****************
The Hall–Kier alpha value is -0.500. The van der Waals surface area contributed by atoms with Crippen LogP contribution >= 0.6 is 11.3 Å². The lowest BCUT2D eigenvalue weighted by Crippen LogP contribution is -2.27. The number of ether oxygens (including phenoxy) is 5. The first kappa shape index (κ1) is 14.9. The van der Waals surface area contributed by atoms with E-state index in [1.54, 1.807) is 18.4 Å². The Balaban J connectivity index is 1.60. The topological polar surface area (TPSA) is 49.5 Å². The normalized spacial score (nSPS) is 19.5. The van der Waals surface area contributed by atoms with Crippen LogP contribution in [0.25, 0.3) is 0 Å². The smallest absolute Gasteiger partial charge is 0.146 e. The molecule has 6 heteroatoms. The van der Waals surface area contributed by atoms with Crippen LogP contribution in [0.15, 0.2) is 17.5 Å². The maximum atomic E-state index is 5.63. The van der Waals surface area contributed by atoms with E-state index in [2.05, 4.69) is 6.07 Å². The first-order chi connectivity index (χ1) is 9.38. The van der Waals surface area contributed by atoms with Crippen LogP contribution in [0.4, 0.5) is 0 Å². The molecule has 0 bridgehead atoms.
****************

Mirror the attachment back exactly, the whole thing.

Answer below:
The Hall–Kier alpha value is -0.500. The van der Waals surface area contributed by atoms with Crippen LogP contribution >= 0.6 is 11.3 Å². The lowest BCUT2D eigenvalue weighted by Crippen LogP contribution is -2.27. The number of ether oxygens (including phenoxy) is 5. The first kappa shape index (κ1) is 14.9. The van der Waals surface area contributed by atoms with E-state index in [1.54, 1.807) is 18.4 Å². The Balaban J connectivity index is 1.60. The topological polar surface area (TPSA) is 49.5 Å². The normalized spacial score (nSPS) is 19.5. The van der Waals surface area contributed by atoms with Crippen LogP contribution in [0.25, 0.3) is 0 Å². The smallest absolute Gasteiger partial charge is 0.146 e. The molecule has 6 heteroatoms. The van der Waals surface area contributed by atoms with Crippen LogP contribution in [0.15, 0.2) is 17.5 Å². The maximum atomic E-state index is 5.63. The van der Waals surface area contributed by atoms with E-state index in [2.05, 4.69) is 6.07 Å². The first-order chi connectivity index (χ1) is 9.38. The van der Waals surface area contributed by atoms with Crippen LogP contribution in [0.4, 0.5) is 0 Å². The molecule has 0 bridgehead atoms.